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Fields & Applications Clinical, Spectroscopy, Metabolomics & Lipidomics

Unveiling Life’s Rich Pattern

Early cancer diagnosis is crucial for ensuring the best possible patient outcome (1). Currently, the referral options for patients with nonspecific symptoms – such as fatigue or weight loss – aren’t well defined, which can make selecting the appropriate specialist difficult. This can lead to a loss of time and resources, which in turn may delay diagnosis until tumors are larger or have metastasized (2).

Noting the need for a new approach to diagnosis, James Larkin from the University of Oxford turned his attention to biofluid metabolomics. Using nuclear magnetic resonance (NMR) spectroscopy and computational analysis, he and his colleagues identified patterns of metabolites present in patients’ blood samples. “We discovered some patterns are more common in cancer patients and others are more frequent in patients with non-cancerous disease,” Larkin explains. “We can use these changing patterns to determine whether or not a patient has cancer.”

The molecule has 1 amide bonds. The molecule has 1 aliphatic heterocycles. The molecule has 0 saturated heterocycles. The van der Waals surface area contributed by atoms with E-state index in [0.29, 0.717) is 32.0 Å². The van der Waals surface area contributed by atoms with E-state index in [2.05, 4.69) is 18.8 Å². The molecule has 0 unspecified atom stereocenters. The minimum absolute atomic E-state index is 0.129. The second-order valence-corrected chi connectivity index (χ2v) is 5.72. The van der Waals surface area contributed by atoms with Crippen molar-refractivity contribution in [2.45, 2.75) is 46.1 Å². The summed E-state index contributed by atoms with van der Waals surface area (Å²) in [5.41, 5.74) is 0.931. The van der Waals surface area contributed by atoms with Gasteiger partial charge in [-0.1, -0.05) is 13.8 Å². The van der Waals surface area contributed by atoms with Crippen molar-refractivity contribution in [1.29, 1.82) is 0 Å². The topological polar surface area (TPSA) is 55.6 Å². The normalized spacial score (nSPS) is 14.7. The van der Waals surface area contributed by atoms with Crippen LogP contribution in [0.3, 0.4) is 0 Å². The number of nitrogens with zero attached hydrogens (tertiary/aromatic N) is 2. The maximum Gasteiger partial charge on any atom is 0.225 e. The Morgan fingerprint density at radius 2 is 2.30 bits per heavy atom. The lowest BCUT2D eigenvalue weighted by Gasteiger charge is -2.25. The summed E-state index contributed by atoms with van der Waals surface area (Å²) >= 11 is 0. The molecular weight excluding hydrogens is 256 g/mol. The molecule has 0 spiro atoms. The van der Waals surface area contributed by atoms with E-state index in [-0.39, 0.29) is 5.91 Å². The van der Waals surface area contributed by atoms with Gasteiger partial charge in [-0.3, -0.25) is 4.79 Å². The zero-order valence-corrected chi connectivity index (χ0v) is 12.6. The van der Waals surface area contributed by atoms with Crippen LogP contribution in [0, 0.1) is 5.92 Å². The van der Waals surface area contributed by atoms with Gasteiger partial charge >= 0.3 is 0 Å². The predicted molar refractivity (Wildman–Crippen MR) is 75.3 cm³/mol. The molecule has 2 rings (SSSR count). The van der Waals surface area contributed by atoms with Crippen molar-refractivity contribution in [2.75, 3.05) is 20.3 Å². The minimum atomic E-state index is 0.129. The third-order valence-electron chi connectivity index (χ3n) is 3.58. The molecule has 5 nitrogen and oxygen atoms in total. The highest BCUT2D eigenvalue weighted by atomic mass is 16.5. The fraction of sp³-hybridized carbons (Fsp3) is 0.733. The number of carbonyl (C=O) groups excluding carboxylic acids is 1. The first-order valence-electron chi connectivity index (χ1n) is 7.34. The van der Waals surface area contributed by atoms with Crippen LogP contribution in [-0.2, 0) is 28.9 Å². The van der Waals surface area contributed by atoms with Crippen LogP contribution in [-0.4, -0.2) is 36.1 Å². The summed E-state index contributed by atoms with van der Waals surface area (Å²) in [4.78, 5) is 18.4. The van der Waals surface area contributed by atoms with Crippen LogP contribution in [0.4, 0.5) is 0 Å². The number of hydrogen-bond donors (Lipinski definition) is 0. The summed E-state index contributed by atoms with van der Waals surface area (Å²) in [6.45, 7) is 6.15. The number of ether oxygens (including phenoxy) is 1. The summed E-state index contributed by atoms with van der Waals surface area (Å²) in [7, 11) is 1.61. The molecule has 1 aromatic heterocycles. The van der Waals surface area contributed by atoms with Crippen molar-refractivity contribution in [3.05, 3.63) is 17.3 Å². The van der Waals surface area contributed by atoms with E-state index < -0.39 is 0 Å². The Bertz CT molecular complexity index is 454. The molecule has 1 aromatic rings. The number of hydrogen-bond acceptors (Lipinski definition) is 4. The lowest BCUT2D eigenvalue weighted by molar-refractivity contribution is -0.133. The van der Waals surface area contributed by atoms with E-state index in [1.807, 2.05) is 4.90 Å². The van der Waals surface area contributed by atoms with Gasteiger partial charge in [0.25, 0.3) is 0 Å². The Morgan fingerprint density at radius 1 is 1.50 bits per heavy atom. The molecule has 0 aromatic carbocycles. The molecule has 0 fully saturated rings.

Existing approaches to cancer detection work by either physically searching for a tumor or detecting specific markers in the blood or in circulating tumor DNA. “What’s unique about our approach is that we’re looking only at the pattern of metabolites and seeing how the pattern itself is changing in cancer,” says Larkin.

The researchers were able to identify patients with solid tumors with high sensitivity and specificity and were also able to distinguish between patients with metastatic disease and those without. In two individual cases, the metabolomics model also identified early-stage cancers before conventional imaging was able to discern them. The implications of these findings are promising for patients with nonspecific symptoms, potentially enabling cheaper, faster, and more efficient diagnosis.

“Our immediate goal is to develop this technology to the point where it can be used daily by doctors seeing patients,” says Larkin. “Right now, there are a lot of cancer patients receiving late diagnoses, which leads to poorer outcomes and more deaths than necessary. Our approach will enable doctors to answer a key question early on: ‘Does this patient have cancer?’ If the answer is yes, the patient can be referred confidently to existing clinics, cutting down waiting time and improving prognosis.”

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  1. R Tucker, Hospital Healthcare Europe (2022). Available at:
  2. JR Larkin et al., [Online ahead of print], Clin Cancer Res (2022). DOI: 10.1158/1078-0432.CCR-21-2855.
About the Author
Margot Lespade

Associate Editor, The Analytical Scientist

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